12 Therefore, although I wrote to you, I did not do it for the sake of him who had done the wrong, nor for the sake of him who suffered wrong, but that our care for you in the sight of God might appear to you.
The “therefore” here shows the effect of Paul’s letter that Titus delivered to the congregation at Corinth.
although I wrote to you,
Paul gives his rationale for writing the letter that caused the Corinthian church grief.
I did not do it for the sake of him who had done the wrong,
The person that did Paul wrong was the one who opposed the apostle and questioned his authority. Paul was not a vengeful person who sought retaliation for that other person’s wrong.
nor for the sake of him who suffered wrong,
“Him who suffered wrong” is the apostle Paul himself. The well-being of the church centered on accepting Paul’s apostolic authority.
but that our care for you in the sight of God [before God] might appear to you.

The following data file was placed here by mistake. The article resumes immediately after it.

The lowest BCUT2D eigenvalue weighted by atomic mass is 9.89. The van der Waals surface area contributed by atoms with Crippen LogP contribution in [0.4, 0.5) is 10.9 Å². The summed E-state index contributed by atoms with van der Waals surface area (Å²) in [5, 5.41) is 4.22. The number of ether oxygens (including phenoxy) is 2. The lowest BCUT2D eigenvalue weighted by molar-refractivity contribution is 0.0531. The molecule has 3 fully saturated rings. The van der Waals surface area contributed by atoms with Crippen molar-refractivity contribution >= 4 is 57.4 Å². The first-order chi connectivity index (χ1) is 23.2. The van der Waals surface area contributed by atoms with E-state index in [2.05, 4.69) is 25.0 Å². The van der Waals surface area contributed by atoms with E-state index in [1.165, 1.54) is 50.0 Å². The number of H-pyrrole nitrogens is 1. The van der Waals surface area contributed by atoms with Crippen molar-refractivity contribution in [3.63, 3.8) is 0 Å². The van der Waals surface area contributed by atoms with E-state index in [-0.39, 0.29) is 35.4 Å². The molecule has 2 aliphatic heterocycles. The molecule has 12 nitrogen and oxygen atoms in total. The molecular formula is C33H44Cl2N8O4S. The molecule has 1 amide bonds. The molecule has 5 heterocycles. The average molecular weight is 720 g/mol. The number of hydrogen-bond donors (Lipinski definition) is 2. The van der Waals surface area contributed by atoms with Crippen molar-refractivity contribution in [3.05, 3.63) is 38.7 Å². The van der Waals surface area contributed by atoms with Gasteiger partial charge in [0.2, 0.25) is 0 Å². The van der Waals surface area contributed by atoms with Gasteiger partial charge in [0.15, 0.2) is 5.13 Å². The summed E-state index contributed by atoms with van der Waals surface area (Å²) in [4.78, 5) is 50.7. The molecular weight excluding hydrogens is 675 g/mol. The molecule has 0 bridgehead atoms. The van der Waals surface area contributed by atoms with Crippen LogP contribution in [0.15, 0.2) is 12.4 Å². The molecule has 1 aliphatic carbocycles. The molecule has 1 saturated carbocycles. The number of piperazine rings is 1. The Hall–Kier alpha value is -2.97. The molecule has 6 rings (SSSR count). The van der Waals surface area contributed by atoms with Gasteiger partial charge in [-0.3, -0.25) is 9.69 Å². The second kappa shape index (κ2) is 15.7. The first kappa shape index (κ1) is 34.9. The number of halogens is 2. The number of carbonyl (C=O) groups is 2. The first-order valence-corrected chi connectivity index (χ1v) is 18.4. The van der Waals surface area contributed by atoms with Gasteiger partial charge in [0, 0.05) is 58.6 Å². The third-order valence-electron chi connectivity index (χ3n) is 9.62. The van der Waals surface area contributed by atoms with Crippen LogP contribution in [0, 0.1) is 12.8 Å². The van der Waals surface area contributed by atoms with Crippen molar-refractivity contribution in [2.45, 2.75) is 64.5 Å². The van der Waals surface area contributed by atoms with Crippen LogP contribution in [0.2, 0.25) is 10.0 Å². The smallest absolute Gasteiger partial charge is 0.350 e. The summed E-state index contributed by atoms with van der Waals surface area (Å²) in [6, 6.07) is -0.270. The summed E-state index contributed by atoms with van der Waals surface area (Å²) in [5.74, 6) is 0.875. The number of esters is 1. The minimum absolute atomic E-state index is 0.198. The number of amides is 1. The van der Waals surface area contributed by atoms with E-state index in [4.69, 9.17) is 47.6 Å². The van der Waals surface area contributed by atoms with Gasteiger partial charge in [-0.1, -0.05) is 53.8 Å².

Paul was concerned that his critics and false teachers were undermining his authority as an apostle, who gave them the truth. Division by these critics was unhealthy for the church. His primary concern was for the spiritual benefit of the church. Everything the team did they did “before God”; it was proof that what they did they did with good intentions.
The utmost concern of Christian leaders is the restoration of the church’s fellowship.
Paul applauded the Corinthian church for genuine repentance. In difficult situations in the church, it is essential to keep in mind the church’s benefit. The primary concern should not be in the discipline but the restoration of the church.